For the past several years, our Billboard charts and radio airwaves have been riddled with a set of distinctive sounds: those of producers, rather than singers. The number of singers who have become household names has waned, while the number of producers with that honor seems to have exponentially grown. But why? When did it become commonplace for the men behind the music to overshadow the artists that sing in front of it?
As a brief forage into musical history will show, the idea of the omnipresent producer, or what is oft-referred to as the “super producer,” is not a novel concept. The turn of the century introduced the music world to a producing pair of high school buddies from Virginia Beach, Va. named The Neptunes. Their incredible catalogue of production credits includes work with Madonna, The Hives, Jay-Z and Mariah Carey. Their futuristic, dynamic sound earned them many accolades, wealth and opportunities.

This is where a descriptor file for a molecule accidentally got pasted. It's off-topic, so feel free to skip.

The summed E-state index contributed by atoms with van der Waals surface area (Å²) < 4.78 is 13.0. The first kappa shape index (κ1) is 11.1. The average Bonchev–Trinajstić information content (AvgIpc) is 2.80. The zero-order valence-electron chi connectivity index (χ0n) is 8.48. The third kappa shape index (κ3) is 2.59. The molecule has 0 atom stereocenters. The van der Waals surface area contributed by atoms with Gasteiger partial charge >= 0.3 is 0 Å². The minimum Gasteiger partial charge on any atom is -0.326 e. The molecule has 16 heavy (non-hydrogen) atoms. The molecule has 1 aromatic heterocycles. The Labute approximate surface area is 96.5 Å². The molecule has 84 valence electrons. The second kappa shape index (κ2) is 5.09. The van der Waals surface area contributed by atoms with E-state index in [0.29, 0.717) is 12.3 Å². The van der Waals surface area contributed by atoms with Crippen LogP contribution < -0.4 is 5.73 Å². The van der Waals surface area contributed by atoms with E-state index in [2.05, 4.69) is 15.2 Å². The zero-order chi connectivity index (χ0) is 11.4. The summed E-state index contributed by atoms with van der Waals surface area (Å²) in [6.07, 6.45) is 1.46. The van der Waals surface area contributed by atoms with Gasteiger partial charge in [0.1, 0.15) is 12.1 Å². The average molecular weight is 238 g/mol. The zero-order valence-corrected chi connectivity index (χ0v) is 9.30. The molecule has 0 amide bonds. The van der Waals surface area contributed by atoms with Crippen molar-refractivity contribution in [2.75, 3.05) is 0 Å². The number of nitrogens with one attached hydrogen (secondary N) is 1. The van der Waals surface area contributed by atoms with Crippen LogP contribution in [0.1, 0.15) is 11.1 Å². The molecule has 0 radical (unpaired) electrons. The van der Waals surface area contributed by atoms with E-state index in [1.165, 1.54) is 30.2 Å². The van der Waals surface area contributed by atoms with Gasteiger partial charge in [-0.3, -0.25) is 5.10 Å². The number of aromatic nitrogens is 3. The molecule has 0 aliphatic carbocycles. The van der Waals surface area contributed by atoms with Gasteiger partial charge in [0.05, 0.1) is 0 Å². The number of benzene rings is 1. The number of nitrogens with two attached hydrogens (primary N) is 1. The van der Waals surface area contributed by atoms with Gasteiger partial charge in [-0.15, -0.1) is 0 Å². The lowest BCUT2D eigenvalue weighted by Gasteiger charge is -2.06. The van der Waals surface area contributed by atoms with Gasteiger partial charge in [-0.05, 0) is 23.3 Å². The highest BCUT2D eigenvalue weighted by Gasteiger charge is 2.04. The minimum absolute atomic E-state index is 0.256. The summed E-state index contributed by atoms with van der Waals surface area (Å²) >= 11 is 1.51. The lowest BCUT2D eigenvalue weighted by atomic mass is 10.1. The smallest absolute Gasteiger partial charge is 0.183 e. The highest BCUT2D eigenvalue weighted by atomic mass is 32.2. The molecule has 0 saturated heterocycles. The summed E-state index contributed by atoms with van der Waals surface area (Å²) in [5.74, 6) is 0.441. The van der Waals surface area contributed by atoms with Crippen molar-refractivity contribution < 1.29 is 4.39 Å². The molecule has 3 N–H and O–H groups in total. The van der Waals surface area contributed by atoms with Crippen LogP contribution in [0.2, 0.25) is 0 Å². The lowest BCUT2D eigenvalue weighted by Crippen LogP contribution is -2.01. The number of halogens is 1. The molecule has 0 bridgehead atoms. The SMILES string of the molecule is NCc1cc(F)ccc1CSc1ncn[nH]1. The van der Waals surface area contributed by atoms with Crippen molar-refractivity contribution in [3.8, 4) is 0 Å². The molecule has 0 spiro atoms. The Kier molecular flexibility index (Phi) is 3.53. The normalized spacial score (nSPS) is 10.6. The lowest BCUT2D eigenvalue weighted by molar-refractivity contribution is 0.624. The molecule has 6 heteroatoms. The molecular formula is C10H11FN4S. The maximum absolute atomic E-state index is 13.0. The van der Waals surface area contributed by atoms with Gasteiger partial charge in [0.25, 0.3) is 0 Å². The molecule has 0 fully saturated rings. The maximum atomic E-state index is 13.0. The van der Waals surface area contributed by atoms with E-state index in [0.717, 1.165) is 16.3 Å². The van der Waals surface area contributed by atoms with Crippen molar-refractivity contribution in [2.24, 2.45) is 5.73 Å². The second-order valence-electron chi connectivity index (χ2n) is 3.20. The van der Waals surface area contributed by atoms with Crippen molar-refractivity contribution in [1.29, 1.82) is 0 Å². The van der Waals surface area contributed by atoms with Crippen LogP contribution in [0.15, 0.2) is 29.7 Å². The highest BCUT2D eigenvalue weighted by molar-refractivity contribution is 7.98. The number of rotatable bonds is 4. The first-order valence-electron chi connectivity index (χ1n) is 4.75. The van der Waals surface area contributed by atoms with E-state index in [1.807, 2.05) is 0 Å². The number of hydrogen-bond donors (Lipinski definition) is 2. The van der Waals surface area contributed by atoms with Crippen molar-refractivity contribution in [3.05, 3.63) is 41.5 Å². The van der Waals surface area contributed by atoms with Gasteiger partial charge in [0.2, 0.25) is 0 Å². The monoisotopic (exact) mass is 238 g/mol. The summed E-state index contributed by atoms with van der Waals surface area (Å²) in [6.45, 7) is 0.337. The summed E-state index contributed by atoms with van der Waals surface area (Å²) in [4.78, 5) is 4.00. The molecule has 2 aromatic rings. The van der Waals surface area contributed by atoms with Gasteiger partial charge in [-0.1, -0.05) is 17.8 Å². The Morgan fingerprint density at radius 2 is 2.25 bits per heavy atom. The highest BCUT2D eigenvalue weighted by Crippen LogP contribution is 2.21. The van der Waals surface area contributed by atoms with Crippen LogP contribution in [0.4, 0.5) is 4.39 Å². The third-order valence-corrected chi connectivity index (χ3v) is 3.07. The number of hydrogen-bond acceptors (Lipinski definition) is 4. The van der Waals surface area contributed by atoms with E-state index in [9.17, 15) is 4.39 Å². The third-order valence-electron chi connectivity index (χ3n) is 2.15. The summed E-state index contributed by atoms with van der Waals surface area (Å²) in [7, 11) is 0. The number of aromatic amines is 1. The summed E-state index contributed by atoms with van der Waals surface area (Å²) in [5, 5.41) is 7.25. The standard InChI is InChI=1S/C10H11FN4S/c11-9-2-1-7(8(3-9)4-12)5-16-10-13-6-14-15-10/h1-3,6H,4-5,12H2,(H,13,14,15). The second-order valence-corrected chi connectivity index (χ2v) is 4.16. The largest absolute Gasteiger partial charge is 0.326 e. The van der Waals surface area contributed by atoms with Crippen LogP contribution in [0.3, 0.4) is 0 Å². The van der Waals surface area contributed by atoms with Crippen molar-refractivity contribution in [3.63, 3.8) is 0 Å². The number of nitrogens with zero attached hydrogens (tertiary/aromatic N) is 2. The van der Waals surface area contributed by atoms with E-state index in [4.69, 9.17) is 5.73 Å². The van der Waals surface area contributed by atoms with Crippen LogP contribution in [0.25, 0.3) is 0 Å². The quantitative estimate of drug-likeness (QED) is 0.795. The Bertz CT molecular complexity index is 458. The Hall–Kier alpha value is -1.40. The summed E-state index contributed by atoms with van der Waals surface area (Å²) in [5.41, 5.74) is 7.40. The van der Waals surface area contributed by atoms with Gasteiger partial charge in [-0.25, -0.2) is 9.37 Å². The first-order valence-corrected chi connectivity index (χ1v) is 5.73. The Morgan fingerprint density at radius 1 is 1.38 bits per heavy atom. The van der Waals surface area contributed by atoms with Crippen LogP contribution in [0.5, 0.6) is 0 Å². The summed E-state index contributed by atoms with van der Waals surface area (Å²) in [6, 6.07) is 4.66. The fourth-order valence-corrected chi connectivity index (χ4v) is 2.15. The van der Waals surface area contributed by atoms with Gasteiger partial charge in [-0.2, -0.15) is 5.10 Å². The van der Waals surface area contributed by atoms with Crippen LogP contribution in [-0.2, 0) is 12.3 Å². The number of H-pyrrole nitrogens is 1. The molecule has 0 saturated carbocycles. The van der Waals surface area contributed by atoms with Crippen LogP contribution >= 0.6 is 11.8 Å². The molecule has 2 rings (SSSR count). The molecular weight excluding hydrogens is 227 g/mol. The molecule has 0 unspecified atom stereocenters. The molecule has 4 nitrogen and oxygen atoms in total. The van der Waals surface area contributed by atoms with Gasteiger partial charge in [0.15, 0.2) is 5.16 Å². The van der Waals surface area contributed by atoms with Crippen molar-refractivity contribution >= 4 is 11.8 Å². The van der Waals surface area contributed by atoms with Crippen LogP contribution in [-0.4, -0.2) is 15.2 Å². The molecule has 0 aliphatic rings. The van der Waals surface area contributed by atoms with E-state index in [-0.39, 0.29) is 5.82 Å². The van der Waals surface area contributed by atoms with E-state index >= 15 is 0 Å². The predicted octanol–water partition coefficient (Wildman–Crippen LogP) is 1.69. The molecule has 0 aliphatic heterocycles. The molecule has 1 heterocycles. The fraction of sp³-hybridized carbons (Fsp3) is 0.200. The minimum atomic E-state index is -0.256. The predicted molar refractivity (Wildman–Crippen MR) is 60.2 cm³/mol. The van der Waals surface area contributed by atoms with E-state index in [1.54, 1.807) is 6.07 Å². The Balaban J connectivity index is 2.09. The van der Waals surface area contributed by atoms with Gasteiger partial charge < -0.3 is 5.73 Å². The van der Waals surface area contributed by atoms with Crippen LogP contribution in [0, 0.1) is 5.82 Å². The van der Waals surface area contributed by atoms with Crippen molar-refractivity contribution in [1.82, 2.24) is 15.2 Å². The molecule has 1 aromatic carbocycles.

But something drastic occurred between the reign of The Neptunes and the rise of super producers in the last several years. In the past, these men were musicians first and producers second, trained both formally and environmentally in harmony, composition and cadence. Because of their musical prowess, these men were highly acclaimed and significantly paid to employ their creativity in constructing music tailored to each artist. Now, artists and record companies seem to entirely tailor to the producer.